Orderly debt resolution processes are critical for businesses of all sizes, aiding financial stability, new investment flows, and the value of contracts and contract law. These processes will be especially important given the severity of the COVID-19 pandemic and global recession. The COVID crisis coincided with almost a decade of rising debt and a sharp decline in investment in 2020, particularly in emerging markets and developing economies (EMDEs). As the crisis lengthened, it deepened the damage to businesses and consumers and their ability to make payments and service debts.
A new revision to the World Bank’s Principles for Effective Insolvency and Creditor/Debtor Regimes (ICR) is focused on helping policymakers build and improve the insolvency and bankruptcy systems that support micro, small and medium enterprises (MSMEs). The previous update to the Principles incorporated lessons learned from the complex issues that triggered the 2008 global financial crisis, while this latest update addresses the specific challenge of making insolvency systems more accessible for MSMEs which have been particularly hard hit in this crisis.
MSMEs represent over 60% of private sector employment globally and need efficient, cost-effective and nimble ICR systems in order to successfully restructure or exit the market. As MSMEs fall into financial difficulty, many face unique challenges dictated by their small size. ICR systems that do not recognize these challenges, and that are too costly or bureaucratic, make it difficult, if not impossible, for small businesses to use either out of court workouts or more formal tools to reorganize.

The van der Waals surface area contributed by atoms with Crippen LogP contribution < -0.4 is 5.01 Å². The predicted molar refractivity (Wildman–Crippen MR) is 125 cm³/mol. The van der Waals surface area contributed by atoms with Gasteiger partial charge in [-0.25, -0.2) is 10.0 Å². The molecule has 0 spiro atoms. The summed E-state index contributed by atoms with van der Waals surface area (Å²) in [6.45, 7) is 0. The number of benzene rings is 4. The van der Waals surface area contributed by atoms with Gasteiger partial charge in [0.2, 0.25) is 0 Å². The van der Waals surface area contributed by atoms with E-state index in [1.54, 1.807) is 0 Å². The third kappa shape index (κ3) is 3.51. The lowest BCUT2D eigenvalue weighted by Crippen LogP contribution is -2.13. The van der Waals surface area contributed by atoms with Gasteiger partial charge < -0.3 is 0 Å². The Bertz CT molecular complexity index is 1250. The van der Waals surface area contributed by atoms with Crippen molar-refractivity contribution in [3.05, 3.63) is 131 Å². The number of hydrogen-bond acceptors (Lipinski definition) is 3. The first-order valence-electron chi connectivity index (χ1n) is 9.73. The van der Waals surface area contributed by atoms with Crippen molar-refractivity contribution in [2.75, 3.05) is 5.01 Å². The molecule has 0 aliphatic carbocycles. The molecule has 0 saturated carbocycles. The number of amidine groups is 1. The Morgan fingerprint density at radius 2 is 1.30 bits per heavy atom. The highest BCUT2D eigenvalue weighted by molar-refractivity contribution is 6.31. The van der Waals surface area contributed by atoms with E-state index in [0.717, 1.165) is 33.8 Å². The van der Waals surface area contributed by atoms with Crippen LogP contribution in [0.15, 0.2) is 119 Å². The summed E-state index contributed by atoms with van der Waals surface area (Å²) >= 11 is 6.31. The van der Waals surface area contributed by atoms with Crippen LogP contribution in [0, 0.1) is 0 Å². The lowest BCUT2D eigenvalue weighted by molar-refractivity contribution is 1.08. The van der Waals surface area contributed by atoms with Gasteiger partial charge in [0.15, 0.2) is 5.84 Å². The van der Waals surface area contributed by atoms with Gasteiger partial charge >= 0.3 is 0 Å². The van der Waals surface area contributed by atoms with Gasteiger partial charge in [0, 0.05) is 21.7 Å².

The pandemic’s impact on banking systems will be a particular challenge. As non-performing loan (NPL) levels increase, banks can experience shrinking profits. In the extreme, this can lead to bank failures, with systemic risk to a country’s overall financial sector. In this context, sound ICR systems provide important tools to work out rising volumes of NPLs, maximize creditor recovery and put capital back to work in productive enterprises. Even in times of economic prosperity, robust ICR frameworks are positively associated with lower cost of credit; an increased availability of credit; increased returns to creditors; job preservation through efficient restructuring tools; and the promotion of entrepreneurship and venture capital—fundamentals all positive for private sector development and economic growth.
The work to develop these new principles has taken place under the auspices of the World Bank’s role as the Financial Stability Board joint standard setter (together with the United Nations Commission on International Trade Law) on this topic. It reflects ongoing collaboration between the World Bank and its ICR Task Force, which brings together other multilateral development banks, international organizations, expert industry bodies and experts around the world from developing and developed jurisdictions. On behalf of the World Bank Group, let me thank all of the experts of the ICR Task Force who have so generously given their time and energy to help these principles work effectively across countries and legal systems.
The World Bank Group